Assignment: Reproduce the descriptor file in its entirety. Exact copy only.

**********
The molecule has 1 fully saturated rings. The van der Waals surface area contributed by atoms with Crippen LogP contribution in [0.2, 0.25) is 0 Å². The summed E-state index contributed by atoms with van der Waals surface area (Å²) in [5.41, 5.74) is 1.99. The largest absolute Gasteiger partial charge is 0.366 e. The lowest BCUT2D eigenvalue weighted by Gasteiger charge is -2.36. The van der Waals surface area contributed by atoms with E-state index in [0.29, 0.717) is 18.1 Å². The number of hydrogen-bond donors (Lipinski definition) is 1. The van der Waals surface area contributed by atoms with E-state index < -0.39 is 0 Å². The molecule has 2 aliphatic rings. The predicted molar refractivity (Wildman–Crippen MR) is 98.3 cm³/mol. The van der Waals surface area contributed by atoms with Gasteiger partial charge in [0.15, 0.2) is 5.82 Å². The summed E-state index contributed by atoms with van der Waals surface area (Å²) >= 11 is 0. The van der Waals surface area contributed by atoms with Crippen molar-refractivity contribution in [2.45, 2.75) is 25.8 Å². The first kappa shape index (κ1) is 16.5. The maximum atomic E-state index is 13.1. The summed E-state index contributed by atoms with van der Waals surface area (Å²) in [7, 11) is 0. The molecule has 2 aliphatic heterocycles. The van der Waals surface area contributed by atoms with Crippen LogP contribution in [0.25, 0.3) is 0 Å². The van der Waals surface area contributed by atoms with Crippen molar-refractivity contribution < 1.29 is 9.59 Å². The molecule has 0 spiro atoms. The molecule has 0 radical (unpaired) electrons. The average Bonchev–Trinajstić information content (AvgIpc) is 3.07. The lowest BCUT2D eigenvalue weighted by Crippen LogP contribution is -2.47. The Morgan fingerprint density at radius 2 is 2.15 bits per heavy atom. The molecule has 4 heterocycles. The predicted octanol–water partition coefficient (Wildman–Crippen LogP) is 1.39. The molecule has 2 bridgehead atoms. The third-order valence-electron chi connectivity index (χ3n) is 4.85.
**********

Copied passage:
The molecule has 1 fully saturated rings. The van der Waals surface area contributed by atoms with Crippen LogP contribution in [0.2, 0.25) is 0 Å². The summed E-state index contributed by atoms with van der Waals surface area (Å²) in [5.41, 5.74) is 1.99. The largest absolute Gasteiger partial charge is 0.366 e. The lowest BCUT2D eigenvalue weighted by Gasteiger charge is -2.36. The van der Waals surface area contributed by atoms with E-state index in [0.29, 0.717) is 18.1 Å². The number of hydrogen-bond donors (Lipinski definition) is 1. The van der Waals surface area contributed by atoms with E-state index < -0.39 is 0 Å². The molecule has 2 aliphatic rings. The predicted molar refractivity (Wildman–Crippen MR) is 98.3 cm³/mol. The van der Waals surface area contributed by atoms with Gasteiger partial charge in [0.15, 0.2) is 5.82 Å². The summed E-state index contributed by atoms with van der Waals surface area (Å²) >= 11 is 0. The van der Waals surface area contributed by atoms with Crippen molar-refractivity contribution in [2.45, 2.75) is 25.8 Å². The first kappa shape index (κ1) is 16.5. The maximum atomic E-state index is 13.1. The summed E-state index contributed by atoms with van der Waals surface area (Å²) in [7, 11) is 0. The molecule has 2 aliphatic heterocycles. The van der Waals surface area contributed by atoms with Crippen LogP contribution in [0.25, 0.3) is 0 Å². The van der Waals surface area contributed by atoms with Crippen molar-refractivity contribution < 1.29 is 9.59 Å². The molecule has 0 spiro atoms. The molecule has 0 radical (unpaired) electrons. The average Bonchev–Trinajstić information content (AvgIpc) is 3.07. The lowest BCUT2D eigenvalue weighted by Crippen LogP contribution is -2.47. The Morgan fingerprint density at radius 2 is 2.15 bits per heavy atom. The molecule has 4 heterocycles. The predicted octanol–water partition coefficient (Wildman–Crippen LogP) is 1.39. The molecule has 2 bridgehead atoms. The third-order valence-electron chi connectivity index (χ3n) is 4.85.